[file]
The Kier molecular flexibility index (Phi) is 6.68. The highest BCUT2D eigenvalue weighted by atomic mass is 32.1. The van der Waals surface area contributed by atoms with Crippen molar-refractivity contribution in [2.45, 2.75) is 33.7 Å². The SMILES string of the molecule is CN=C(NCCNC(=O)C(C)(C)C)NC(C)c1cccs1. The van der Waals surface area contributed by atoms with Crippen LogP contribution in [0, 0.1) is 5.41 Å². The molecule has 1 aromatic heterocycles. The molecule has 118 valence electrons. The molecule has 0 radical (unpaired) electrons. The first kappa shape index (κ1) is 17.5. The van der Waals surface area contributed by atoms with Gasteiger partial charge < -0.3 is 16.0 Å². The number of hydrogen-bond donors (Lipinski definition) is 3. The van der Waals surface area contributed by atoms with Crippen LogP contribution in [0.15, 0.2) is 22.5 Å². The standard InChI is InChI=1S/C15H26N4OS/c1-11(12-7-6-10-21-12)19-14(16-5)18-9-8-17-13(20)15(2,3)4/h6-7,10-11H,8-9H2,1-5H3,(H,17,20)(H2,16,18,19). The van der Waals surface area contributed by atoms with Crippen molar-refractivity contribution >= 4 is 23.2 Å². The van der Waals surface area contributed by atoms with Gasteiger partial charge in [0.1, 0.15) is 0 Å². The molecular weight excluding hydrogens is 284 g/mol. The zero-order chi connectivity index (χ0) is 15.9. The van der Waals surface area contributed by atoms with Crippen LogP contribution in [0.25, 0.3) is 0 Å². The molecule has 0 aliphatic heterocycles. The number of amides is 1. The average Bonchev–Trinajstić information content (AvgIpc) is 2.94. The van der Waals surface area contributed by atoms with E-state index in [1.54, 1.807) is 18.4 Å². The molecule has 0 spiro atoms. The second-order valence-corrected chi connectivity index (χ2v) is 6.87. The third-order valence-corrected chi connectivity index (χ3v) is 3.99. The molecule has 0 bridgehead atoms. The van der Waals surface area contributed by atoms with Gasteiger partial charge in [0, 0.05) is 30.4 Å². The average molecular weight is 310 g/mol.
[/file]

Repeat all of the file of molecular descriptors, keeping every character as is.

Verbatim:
The Kier molecular flexibility index (Phi) is 6.68. The highest BCUT2D eigenvalue weighted by atomic mass is 32.1. The van der Waals surface area contributed by atoms with Crippen molar-refractivity contribution in [2.45, 2.75) is 33.7 Å². The SMILES string of the molecule is CN=C(NCCNC(=O)C(C)(C)C)NC(C)c1cccs1. The van der Waals surface area contributed by atoms with Crippen LogP contribution in [0, 0.1) is 5.41 Å². The molecule has 1 aromatic heterocycles. The molecule has 118 valence electrons. The molecule has 0 radical (unpaired) electrons. The first kappa shape index (κ1) is 17.5. The van der Waals surface area contributed by atoms with Gasteiger partial charge < -0.3 is 16.0 Å². The number of hydrogen-bond donors (Lipinski definition) is 3. The van der Waals surface area contributed by atoms with Crippen LogP contribution in [0.15, 0.2) is 22.5 Å². The standard InChI is InChI=1S/C15H26N4OS/c1-11(12-7-6-10-21-12)19-14(16-5)18-9-8-17-13(20)15(2,3)4/h6-7,10-11H,8-9H2,1-5H3,(H,17,20)(H2,16,18,19). The van der Waals surface area contributed by atoms with Crippen molar-refractivity contribution >= 4 is 23.2 Å². The van der Waals surface area contributed by atoms with Gasteiger partial charge in [0.1, 0.15) is 0 Å². The molecular weight excluding hydrogens is 284 g/mol. The zero-order chi connectivity index (χ0) is 15.9. The van der Waals surface area contributed by atoms with Crippen LogP contribution in [0.25, 0.3) is 0 Å². The molecule has 0 aliphatic heterocycles. The number of amides is 1. The average Bonchev–Trinajstić information content (AvgIpc) is 2.94. The van der Waals surface area contributed by atoms with E-state index in [1.54, 1.807) is 18.4 Å². The molecule has 0 spiro atoms. The second-order valence-corrected chi connectivity index (χ2v) is 6.87. The third-order valence-corrected chi connectivity index (χ3v) is 3.99. The molecule has 0 bridgehead atoms. The van der Waals surface area contributed by atoms with Gasteiger partial charge in [0, 0.05) is 30.4 Å². The average molecular weight is 310 g/mol.